Making an Edwardian Dressing Gown 1: Inspiration

Oh dear, look at her — she’s getting -creative- again. I can’t help it. I just do these things sometimes.

This particular vortex was set off by the Diana Wynne Jones conference, in Bristol August 9-10 this year. Since in conjunction with the appearance of the  Edge to Center trilogy I plan to go to Worldcon in Dublin it was relatively easy to add this to my schedule. And there will be dressing gowns, because Christopher Chant, the wizard in the Chrestomanci novels, is noted for his wildly opulent leisure wear. These things are a challenge, a gage flung down by Life, and I try to always pick them up and enter the lists. Even if it gets very weird indeed!

So, a dressing gown. What should it look like? Here are some inspirational images, after the jump:


Or this one, very Chrestomanci:



A luxe bathrobe is doable, right? You want to come along with me while I do this? I have to finish it by August, if I am to carry it to Britain!





Making an Edwardian Dressing Gown 1: Inspiration — 11 Comments

  1. I vote for something without a train, because it is going to be downright dangerous to be wearing anything someone else can trip over if you are going to be wearing it in a crowded room (which is what a con is, after all). Other than that, I think it comes down to what kind of fabric you can find. If you can get something whizbang enough to be its own ornament, then go with the clean lines of the first example. If you can’t, then something as layered as the second one is lovely.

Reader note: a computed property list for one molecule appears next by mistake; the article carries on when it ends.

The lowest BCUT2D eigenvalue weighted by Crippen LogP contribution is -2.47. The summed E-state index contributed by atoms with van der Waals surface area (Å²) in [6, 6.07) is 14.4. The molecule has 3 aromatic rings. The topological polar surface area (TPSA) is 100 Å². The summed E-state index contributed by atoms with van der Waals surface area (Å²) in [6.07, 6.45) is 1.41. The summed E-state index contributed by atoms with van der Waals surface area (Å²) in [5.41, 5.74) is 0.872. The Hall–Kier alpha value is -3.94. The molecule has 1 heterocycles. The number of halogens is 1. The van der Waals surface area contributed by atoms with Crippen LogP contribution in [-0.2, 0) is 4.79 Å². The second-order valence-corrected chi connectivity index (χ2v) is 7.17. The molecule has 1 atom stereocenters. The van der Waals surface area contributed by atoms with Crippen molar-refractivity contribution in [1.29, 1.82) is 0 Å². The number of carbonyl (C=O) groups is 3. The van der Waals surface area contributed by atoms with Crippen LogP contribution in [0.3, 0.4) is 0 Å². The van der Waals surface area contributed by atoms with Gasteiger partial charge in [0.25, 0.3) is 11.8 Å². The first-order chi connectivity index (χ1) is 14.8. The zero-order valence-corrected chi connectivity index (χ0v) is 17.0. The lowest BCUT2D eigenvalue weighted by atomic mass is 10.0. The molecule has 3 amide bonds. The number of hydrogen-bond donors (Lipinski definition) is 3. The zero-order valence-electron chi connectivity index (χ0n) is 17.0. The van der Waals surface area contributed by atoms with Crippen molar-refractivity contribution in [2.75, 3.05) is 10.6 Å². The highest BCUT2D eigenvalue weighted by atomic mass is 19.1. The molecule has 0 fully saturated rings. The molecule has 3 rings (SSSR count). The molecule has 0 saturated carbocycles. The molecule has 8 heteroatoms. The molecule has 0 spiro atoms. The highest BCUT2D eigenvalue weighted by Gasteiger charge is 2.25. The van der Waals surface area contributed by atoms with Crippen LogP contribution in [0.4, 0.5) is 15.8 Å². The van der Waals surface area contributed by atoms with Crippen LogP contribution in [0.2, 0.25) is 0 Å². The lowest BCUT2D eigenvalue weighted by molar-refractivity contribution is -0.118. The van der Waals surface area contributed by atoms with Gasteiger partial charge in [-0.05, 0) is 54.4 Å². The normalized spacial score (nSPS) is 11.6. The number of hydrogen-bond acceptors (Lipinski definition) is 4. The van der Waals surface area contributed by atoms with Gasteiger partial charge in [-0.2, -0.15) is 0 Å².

Happy hunting!

  2. Oh, one must be modern. In a world with revolving doors and stick shift cars, a train is madness unless you have a lady in waiting on staff to help you manage it. And, I’m going to use my sewing machine instead of paying miserable seamstresses in attics in Clapham to do the sewing. Fear not!

  3. Start with your fabric! What kind of flow does it have? Is it stiff or like warm liquid or somewhere in between? Let that dictate the pattern. And go for looser fitting than the first one–movement in the shoulders. The second one could be cut down to eliminate the train and still be comfy. I’d stay away from wedding night uselessness–you know, the kind that gets ripped off, never to be used again.

  4. In the 17th century this was called a Banyan – the gown a gentleman wore over shirt and the trouser equivalent when lounging about his quarters with his fellows.

  5. This looks like a fun project, I’d enjoy seeing the fabric and progress, and jummy photo’s of good examples too.